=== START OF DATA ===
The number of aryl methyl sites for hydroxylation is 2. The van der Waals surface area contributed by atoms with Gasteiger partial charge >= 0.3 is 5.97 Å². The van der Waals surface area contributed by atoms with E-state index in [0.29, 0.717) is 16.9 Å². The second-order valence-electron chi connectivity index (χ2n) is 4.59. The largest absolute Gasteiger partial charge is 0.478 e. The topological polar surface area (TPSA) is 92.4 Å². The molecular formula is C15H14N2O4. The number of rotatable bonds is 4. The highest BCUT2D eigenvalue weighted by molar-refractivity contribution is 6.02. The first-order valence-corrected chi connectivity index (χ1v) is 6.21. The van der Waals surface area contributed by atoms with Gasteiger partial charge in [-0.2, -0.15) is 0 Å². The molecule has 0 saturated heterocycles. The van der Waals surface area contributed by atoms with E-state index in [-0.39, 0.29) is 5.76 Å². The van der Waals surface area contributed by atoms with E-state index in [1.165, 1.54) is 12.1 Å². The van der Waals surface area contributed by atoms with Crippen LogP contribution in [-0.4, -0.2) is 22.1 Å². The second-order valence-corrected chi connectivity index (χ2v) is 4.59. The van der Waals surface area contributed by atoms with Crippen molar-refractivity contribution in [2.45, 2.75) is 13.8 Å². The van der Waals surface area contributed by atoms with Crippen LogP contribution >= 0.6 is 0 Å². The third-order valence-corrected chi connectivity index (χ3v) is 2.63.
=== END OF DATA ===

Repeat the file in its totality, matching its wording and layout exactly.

The number of aryl methyl sites for hydroxylation is 2. The van der Waals surface area contributed by atoms with Gasteiger partial charge >= 0.3 is 5.97 Å². The van der Waals surface area contributed by atoms with E-state index in [0.29, 0.717) is 16.9 Å². The second-order valence-electron chi connectivity index (χ2n) is 4.59. The largest absolute Gasteiger partial charge is 0.478 e. The topological polar surface area (TPSA) is 92.4 Å². The molecular formula is C15H14N2O4. The number of rotatable bonds is 4. The highest BCUT2D eigenvalue weighted by molar-refractivity contribution is 6.02. The first-order valence-corrected chi connectivity index (χ1v) is 6.21. The van der Waals surface area contributed by atoms with Gasteiger partial charge in [-0.2, -0.15) is 0 Å². The molecule has 0 saturated heterocycles. The van der Waals surface area contributed by atoms with E-state index in [-0.39, 0.29) is 5.76 Å². The van der Waals surface area contributed by atoms with E-state index in [1.165, 1.54) is 12.1 Å². The van der Waals surface area contributed by atoms with Crippen LogP contribution in [-0.4, -0.2) is 22.1 Å². The second-order valence-corrected chi connectivity index (χ2v) is 4.59. The van der Waals surface area contributed by atoms with Crippen molar-refractivity contribution in [2.45, 2.75) is 13.8 Å². The van der Waals surface area contributed by atoms with Crippen LogP contribution >= 0.6 is 0 Å². The third-order valence-corrected chi connectivity index (χ3v) is 2.63.